The Law Society has used Labor’s party conference to renew calls for the government to commit to funding to restore legal aid for early advice.
Society vice-president Lubna Shuja told a Society of Labor Lawyers fringe event, which was attended by shadow justice secretary Steve Reed MP, that solicitors are the ‘silent backbone’ of the justice system and economy.
‘They help small firms with their transactions and contracts. They advise clients going through a divorce, they deal with immigration and asylum cases, they support people going through court generally. The work we are doing impacts everyone in this room,’ Shuja said.
‘Access to justice is a foundational part of the justice system… If you cannot access legal help, you are not equal before the law. If you cannot access legal advice, you are not getting access to justice. The situation is pretty dire. There are large areas in England and Wales where people cannot access free, legal advice when they are entitled to it.’
In the civil sphere, Shuja urged the government to commit to funding to restore legal aid for early advice ‘so solicitors can be involved early in the client’s journey’. She also called for an urgent review of the sustainability of legal aid, which must cover fees, the provider base and geographical demands of the system.
The availability of criminal legal aid had been severely restricted as a result of systemic underfunding, Shuja said – telling the event the number of criminal legal aid firms has fallen by 43% over the past 12 years.
Labor delegates heard that Chancery Lane was recently contacted by a criminal defense solicitor in his sixties who is about to retire. ‘Because criminal legal aid work is unviable, there is no young solicitor willing to come in and take over his practice. There is no nearby firm willing to take over the practice. So when this solicitor retires, that’s it. He’s gone and there is no one to replace him. A profession that has been providing vital public services is dying before our eyes,’ Shuja said.
While barristers are currently striking over legal aid funding, Shuja pointed out that contractual requirements prevent solicitors from taking the same form of direct action. As a result, the plight of solicitors is not causing a commotion. But the situation they face is ‘really, really serious’. Solicitors’ relationship with the client starts at the very outset of the case, Shuja said – supporting individuals throughout the course of their legal journey, starting in the police station, all the way until a court verdict is given.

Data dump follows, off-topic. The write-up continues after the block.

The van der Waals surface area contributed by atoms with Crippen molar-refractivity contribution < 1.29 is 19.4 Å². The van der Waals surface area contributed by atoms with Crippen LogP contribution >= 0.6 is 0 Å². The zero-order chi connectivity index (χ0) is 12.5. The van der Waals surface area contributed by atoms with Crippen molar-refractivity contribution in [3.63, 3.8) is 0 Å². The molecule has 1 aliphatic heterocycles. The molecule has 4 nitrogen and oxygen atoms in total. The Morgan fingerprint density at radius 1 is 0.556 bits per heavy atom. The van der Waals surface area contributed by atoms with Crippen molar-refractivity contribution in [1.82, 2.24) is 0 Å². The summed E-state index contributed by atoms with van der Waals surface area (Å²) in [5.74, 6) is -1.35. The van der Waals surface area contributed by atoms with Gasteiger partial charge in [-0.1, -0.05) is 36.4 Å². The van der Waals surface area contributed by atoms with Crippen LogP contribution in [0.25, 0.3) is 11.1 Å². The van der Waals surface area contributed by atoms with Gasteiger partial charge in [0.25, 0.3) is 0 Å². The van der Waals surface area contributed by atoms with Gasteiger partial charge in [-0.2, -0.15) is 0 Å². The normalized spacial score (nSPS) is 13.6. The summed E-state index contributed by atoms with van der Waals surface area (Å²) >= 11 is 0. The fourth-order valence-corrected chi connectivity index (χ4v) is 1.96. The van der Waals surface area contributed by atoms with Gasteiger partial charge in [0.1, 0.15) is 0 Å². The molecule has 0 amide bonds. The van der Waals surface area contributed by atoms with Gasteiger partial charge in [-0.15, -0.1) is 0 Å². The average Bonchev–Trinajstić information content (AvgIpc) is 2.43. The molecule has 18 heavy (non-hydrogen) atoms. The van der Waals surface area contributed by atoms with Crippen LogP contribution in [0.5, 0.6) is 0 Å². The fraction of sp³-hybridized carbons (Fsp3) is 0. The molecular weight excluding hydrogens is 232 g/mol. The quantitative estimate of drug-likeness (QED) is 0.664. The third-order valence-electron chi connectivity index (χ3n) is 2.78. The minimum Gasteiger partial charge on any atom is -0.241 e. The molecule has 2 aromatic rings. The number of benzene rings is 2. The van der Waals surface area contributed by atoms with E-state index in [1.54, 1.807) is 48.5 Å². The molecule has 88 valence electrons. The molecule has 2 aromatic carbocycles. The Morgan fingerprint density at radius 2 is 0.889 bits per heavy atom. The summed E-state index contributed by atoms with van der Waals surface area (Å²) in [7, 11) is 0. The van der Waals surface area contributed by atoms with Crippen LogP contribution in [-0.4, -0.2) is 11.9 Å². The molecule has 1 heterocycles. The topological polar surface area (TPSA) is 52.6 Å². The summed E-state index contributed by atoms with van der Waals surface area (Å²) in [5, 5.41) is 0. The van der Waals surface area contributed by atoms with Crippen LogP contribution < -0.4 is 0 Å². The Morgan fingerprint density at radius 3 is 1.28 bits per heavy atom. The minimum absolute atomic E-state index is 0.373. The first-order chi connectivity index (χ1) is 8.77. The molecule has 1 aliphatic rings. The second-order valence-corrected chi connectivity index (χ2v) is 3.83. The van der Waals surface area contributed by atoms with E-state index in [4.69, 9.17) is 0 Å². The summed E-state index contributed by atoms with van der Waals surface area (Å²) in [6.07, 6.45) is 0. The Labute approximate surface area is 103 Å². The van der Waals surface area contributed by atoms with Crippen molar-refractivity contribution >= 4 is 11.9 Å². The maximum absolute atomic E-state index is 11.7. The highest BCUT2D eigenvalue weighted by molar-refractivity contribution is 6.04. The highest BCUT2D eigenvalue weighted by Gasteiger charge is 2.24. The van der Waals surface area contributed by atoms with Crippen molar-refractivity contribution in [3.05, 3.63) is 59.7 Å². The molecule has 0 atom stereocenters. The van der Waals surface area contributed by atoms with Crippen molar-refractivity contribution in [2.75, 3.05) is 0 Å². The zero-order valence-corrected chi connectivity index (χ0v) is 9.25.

Shuja urged the government, as a first step, to implement the full 15% remuneration increase recommended by the Bellamy review, and commit to long-term action and reform. (Chancery Lane says the government’s criminal legal aid reform package amounts to an overall 9% increase.)
‘While the barristers’ strike will end one day, unless solicitors receive the investment they need, the steady collapse of the solicitor profession will continue. A permanent loss of solicitors and barristers that is going to cause irrevocable damage.’
An audience member suggested parts of the legal sector ‘doing extremely well’ could make a greater contribution to the long-term health and sustainability of the wider justice system. Shuja replied: ‘Would you expect the health system to fund itself? You would not.’
Shuja highlighted last Friday’s mini-budget announcement where ‘the government found money to fund all sorts of things’.
‘It is the responsibility of government. They can find money for things they want to find it for. They need to find money to put into the justice system and they need to make it a priority,’ she added.
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